Capital punishment is the state’s ultimate act of reprisal, and no sacrifice surpasses offering one’s life for the sake of others. But although we seemingly attach great value to life, each year in America hundreds of millions of defenseless animals are butchered. This wholesale slaughter of animals is not necessary to prevent us from starving. Moreover, it is economically extravagant and ethically reprehensible. Most seriously, however, animal killing violates of the universal law of karma, which is similar to the modern scientific principle of action and reaction.
Scientists clearly understand how the physical law of action and reaction (“for every action there is an equal and opposite reaction“) applies to material objects, but most are unaware of the more subtle law of action and reaction in the realm of consciousness. Nevertheless, we do have a kind of instinctive awareness that somehow we all create our own happiness and distress. This realization dawns upon us when in response to some mishap we reflect, “Well, maybe I had that coming to me.”
In fact, we sometimes find people jokingly attributing unfortunate occurrences in their lives to “bad karma.” But the law of karma, like any other law, is ultimately no joking matter. It operates impartially and unerringly, awarding us exactly what we deserve. Specifically, the law of karma insures that those who cause violence and suffering to other living beings must themselves experience equivalent violence and suffering-immediately or in the future.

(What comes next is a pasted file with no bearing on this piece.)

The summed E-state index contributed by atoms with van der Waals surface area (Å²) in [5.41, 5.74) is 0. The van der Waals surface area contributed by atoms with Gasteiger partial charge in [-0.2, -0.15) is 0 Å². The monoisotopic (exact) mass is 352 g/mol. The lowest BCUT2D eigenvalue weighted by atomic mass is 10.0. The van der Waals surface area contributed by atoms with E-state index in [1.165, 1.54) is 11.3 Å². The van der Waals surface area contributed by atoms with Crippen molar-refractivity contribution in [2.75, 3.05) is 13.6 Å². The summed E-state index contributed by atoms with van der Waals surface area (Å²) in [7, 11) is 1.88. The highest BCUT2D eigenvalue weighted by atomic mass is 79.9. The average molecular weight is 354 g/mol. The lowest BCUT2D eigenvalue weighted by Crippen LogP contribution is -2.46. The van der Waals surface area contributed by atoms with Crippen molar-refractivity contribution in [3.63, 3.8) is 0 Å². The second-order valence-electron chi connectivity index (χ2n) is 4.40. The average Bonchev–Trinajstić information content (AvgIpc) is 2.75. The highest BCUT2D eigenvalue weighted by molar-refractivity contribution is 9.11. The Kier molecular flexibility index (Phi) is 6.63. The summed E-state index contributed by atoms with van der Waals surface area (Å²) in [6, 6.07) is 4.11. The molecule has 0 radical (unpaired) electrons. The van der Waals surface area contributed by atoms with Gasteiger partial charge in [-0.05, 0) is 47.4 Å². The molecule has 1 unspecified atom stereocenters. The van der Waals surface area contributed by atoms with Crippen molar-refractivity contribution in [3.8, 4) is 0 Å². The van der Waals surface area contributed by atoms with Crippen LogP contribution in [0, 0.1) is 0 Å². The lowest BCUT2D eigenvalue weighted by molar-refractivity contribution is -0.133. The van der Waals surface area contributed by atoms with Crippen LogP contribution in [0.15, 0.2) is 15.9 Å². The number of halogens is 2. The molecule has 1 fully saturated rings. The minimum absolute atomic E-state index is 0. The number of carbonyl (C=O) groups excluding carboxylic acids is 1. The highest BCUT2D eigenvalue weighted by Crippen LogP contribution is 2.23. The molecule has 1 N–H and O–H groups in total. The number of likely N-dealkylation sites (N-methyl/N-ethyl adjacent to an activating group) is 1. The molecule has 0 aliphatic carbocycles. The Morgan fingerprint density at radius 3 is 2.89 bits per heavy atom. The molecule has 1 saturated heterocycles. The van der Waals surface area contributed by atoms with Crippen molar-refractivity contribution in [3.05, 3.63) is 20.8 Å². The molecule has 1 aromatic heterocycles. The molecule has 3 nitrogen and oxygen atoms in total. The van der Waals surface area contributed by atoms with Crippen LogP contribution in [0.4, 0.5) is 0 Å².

Karma, as many in the West now know, is intimately related with the principle of reincarnation. In India’s greatest spiritual classic, Bhagavad-gītā, Lord Kṛṣṇa describes the soul as the source of consciousness and the active principle that animates the body of every living being. This vital force, which is of the same spiritual quality in all beings, is distinct from and superior to the matter comprising the temporary material form. At the time of death, the indestructible soul transmigrates into another physical body, just as one changes clothing. All living beings (not just a few select individuals) undergo this process of reincarnation, lifetime after lifetime. The Bhagavad-gītā states,
Source: The Higher Taste – BBT